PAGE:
The Eighth Annual Future of Open Source Survey

Open source software has emerged as the driving force of technology innovation, from cloud and big data to social media and mobile. The Future of Open Source Survey, sponsored by Black Duck and North Bridge Venture Partners, is an annual assessment of open source industry trends that drives broad industry discussion around key issues for new and established software-related organizations and the open source community.
The 2014 Future of Open Source Survey Results Are In!
A record-breaking 1,240 industry influencers took this year’s survey, and the results answer questions about OSS trends, opportunities, key drivers of open source adoption, community engagement and the business problems open source will solve now and into the future.
New People – Survey results uncover the growth of first-time developers participating in the open source community, and point to both new open source education initiatives and the prevalence of open source-based educational platforms.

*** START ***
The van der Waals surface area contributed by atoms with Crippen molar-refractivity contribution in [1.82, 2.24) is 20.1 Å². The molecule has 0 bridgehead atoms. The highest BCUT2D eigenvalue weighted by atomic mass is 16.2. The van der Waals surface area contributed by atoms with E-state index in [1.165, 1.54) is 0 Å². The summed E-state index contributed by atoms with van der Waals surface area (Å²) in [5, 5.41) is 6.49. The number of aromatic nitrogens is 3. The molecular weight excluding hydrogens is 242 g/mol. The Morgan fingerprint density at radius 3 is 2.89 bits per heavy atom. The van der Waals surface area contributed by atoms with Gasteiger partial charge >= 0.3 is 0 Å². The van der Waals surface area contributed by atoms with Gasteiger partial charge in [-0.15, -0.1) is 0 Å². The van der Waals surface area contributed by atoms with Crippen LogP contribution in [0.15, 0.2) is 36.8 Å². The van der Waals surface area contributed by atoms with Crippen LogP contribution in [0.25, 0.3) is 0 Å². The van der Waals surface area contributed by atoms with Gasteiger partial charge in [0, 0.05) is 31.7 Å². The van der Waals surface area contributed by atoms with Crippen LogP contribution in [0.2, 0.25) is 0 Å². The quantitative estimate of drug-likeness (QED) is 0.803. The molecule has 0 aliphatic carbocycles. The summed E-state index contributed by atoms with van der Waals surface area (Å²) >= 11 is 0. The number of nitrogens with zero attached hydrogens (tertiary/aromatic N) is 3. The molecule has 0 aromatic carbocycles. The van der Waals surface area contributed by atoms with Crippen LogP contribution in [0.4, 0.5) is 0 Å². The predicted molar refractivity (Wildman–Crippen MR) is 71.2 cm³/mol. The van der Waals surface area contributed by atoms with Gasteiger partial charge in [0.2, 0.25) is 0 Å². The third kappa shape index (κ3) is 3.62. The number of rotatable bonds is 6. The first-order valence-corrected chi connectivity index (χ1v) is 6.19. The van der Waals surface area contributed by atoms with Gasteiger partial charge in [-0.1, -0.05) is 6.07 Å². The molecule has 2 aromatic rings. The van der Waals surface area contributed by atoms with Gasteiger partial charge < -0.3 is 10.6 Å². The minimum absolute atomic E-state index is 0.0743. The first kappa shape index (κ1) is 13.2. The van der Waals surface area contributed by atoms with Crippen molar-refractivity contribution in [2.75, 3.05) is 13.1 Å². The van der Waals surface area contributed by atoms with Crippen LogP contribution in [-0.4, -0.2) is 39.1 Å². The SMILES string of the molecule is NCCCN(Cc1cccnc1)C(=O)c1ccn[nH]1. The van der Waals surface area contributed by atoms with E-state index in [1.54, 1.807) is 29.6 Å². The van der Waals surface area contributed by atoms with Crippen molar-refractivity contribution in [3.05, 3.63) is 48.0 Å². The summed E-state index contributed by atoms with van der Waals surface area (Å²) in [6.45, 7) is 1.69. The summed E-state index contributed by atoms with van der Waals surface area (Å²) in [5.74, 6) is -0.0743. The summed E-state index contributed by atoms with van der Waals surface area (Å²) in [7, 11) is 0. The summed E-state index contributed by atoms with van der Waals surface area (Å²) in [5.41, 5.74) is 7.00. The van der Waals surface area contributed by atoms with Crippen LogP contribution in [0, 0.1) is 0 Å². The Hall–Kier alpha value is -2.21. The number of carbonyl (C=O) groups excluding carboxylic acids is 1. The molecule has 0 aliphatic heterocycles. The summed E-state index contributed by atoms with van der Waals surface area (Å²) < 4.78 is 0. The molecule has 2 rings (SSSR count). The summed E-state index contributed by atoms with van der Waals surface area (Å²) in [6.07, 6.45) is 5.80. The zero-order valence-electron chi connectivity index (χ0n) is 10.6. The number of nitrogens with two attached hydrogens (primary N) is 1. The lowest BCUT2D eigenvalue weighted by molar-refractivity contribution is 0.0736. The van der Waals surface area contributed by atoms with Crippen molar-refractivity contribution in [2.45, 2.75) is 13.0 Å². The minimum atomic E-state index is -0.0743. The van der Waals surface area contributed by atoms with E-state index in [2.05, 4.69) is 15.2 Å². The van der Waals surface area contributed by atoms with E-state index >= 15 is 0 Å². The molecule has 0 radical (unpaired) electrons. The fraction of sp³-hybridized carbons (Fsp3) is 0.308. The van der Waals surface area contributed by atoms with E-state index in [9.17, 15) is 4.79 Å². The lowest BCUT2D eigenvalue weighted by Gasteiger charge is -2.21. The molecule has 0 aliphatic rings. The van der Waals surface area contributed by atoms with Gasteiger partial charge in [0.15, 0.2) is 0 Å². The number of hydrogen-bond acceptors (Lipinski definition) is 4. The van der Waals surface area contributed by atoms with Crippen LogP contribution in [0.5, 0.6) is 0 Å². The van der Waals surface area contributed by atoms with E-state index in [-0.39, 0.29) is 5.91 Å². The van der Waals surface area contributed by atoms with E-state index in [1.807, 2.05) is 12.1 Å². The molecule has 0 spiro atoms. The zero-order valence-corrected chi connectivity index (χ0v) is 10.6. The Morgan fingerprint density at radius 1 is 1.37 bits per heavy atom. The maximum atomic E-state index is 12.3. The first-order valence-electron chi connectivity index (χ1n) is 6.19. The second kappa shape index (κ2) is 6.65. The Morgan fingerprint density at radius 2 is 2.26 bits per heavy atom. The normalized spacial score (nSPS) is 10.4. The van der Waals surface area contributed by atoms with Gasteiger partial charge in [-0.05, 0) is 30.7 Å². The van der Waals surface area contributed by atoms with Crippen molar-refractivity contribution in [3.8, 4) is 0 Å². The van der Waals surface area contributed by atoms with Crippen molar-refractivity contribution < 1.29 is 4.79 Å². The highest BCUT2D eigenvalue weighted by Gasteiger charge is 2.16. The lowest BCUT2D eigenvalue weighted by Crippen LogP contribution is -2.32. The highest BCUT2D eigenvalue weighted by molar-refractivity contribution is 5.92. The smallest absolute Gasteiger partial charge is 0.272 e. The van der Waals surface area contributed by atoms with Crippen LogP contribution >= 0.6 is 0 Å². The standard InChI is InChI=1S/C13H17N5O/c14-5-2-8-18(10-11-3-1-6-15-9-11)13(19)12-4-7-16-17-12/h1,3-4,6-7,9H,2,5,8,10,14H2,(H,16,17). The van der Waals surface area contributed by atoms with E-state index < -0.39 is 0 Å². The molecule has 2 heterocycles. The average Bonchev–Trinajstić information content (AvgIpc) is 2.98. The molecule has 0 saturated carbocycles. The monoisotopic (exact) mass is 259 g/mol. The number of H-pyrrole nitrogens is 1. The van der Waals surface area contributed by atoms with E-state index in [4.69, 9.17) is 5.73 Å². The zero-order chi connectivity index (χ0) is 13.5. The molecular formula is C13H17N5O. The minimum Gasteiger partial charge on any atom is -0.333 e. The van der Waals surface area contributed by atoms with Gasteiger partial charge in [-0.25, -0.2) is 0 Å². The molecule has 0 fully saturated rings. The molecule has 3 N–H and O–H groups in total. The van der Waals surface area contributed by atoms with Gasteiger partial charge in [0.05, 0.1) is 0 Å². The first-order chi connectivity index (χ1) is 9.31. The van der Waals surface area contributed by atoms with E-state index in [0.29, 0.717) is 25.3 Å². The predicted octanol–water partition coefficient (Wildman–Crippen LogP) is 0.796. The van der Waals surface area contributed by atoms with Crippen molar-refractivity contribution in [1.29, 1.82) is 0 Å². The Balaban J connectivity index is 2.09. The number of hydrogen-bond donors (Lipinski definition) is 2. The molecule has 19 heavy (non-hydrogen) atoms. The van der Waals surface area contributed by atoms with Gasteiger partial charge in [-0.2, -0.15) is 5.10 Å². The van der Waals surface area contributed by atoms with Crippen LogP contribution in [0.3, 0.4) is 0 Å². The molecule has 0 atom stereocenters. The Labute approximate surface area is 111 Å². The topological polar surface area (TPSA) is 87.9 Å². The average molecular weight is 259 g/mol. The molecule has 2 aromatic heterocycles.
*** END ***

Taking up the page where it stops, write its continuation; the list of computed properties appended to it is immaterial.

In addition, the three industries expected to be impacted most by open source were identified as education (76 percent), government (67 percent), and health care (45 percent), demonstrating how entrenched OSS has become to our social fabric.
New Technologies – As data from the Black Duck® KnowledgeBase™ shows, with nearly one million open source projects to date, the rate of innovation is spurring new technologies such as the Internet of Things (IoT) and the continued rise of Software as a Service (SaaS). When asked what industries open source technology was leading, 63 percent cited cloud computing/virtualization, 57 percent answered content management, 52 percent selected mobile technology, and 51 percent answered security.
New Economics – A change in the way enterprises view open source was signaled by 56 percent of respondents expecting corporations to contribute to more open source projects in 2014. When asked why corporations engaged with OSS communities, cost reduction remanded the top response (61 percent), but gaining competitive advantage came in second (45 percent), and for companies over 1,000 employees, influencing a project’s direction was the third most popular answer.

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